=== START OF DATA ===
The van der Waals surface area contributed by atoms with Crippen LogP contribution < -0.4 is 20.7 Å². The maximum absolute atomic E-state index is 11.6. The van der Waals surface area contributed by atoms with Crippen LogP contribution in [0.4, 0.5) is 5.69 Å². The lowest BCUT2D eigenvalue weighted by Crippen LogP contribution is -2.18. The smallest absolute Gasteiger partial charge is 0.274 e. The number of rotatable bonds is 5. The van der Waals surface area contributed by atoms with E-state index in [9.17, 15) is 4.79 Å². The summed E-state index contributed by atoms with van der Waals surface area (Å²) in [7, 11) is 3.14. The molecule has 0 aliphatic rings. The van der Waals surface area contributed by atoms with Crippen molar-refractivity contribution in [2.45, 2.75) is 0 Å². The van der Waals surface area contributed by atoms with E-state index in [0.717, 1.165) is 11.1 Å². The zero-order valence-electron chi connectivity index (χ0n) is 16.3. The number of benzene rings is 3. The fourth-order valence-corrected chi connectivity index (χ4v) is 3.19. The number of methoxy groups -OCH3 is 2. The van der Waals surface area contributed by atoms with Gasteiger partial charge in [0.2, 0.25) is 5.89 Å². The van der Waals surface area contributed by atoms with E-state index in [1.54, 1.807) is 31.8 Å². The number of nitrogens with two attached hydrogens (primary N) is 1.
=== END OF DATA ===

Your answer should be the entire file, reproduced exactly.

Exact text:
The van der Waals surface area contributed by atoms with Crippen LogP contribution < -0.4 is 20.7 Å². The maximum absolute atomic E-state index is 11.6. The van der Waals surface area contributed by atoms with Crippen LogP contribution in [0.4, 0.5) is 5.69 Å². The lowest BCUT2D eigenvalue weighted by Crippen LogP contribution is -2.18. The smallest absolute Gasteiger partial charge is 0.274 e. The number of rotatable bonds is 5. The van der Waals surface area contributed by atoms with E-state index in [9.17, 15) is 4.79 Å². The summed E-state index contributed by atoms with van der Waals surface area (Å²) in [7, 11) is 3.14. The molecule has 0 aliphatic rings. The van der Waals surface area contributed by atoms with Crippen molar-refractivity contribution in [2.45, 2.75) is 0 Å². The van der Waals surface area contributed by atoms with E-state index in [0.717, 1.165) is 11.1 Å². The zero-order valence-electron chi connectivity index (χ0n) is 16.3. The number of benzene rings is 3. The fourth-order valence-corrected chi connectivity index (χ4v) is 3.19. The number of methoxy groups -OCH3 is 2. The van der Waals surface area contributed by atoms with Gasteiger partial charge in [0.2, 0.25) is 5.89 Å². The van der Waals surface area contributed by atoms with E-state index in [1.54, 1.807) is 31.8 Å². The number of nitrogens with two attached hydrogens (primary N) is 1.